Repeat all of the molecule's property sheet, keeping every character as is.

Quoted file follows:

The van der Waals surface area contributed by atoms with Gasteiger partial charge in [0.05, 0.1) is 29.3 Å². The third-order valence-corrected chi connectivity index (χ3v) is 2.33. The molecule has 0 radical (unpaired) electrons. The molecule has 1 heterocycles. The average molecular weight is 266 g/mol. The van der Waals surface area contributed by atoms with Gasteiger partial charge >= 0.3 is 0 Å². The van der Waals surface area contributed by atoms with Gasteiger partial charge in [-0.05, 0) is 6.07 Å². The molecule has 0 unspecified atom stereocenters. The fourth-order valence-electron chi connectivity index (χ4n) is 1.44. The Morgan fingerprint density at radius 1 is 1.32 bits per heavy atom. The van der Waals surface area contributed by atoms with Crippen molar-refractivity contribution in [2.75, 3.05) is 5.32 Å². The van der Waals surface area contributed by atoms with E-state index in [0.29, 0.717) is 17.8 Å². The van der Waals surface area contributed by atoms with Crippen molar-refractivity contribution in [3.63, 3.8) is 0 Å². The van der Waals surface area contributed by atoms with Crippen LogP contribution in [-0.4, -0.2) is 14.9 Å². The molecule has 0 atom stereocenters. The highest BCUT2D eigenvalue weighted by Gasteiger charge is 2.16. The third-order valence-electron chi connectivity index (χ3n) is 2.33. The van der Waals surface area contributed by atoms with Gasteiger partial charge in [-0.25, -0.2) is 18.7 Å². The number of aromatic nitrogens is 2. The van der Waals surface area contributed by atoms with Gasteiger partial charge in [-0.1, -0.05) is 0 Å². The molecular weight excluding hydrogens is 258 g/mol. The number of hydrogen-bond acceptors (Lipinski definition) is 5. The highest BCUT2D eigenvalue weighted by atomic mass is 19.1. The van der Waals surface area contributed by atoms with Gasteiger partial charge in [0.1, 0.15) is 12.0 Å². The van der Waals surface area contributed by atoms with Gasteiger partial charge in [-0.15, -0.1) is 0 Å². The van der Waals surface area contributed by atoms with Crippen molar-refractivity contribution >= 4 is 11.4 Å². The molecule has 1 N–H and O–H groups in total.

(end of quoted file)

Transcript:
The van der Waals surface area contributed by atoms with Gasteiger partial charge in [0.05, 0.1) is 29.3 Å². The third-order valence-corrected chi connectivity index (χ3v) is 2.33. The molecule has 0 radical (unpaired) electrons. The molecule has 1 heterocycles. The average molecular weight is 266 g/mol. The van der Waals surface area contributed by atoms with Gasteiger partial charge >= 0.3 is 0 Å². The van der Waals surface area contributed by atoms with Gasteiger partial charge in [-0.05, 0) is 6.07 Å². The molecule has 0 unspecified atom stereocenters. The fourth-order valence-electron chi connectivity index (χ4n) is 1.44. The Morgan fingerprint density at radius 1 is 1.32 bits per heavy atom. The van der Waals surface area contributed by atoms with Crippen molar-refractivity contribution in [2.75, 3.05) is 5.32 Å². The van der Waals surface area contributed by atoms with E-state index in [0.29, 0.717) is 17.8 Å². The van der Waals surface area contributed by atoms with Crippen molar-refractivity contribution in [3.63, 3.8) is 0 Å². The van der Waals surface area contributed by atoms with Crippen LogP contribution in [-0.4, -0.2) is 14.9 Å². The molecule has 0 atom stereocenters. The highest BCUT2D eigenvalue weighted by Gasteiger charge is 2.16. The third-order valence-electron chi connectivity index (χ3n) is 2.33. The van der Waals surface area contributed by atoms with Gasteiger partial charge in [-0.25, -0.2) is 18.7 Å². The number of aromatic nitrogens is 2. The van der Waals surface area contributed by atoms with Gasteiger partial charge in [-0.1, -0.05) is 0 Å². The molecular weight excluding hydrogens is 258 g/mol. The number of hydrogen-bond acceptors (Lipinski definition) is 5. The highest BCUT2D eigenvalue weighted by atomic mass is 19.1. The van der Waals surface area contributed by atoms with Gasteiger partial charge in [0.1, 0.15) is 12.0 Å². The van der Waals surface area contributed by atoms with Gasteiger partial charge in [-0.15, -0.1) is 0 Å². The van der Waals surface area contributed by atoms with Crippen molar-refractivity contribution >= 4 is 11.4 Å². The molecule has 1 N–H and O–H groups in total.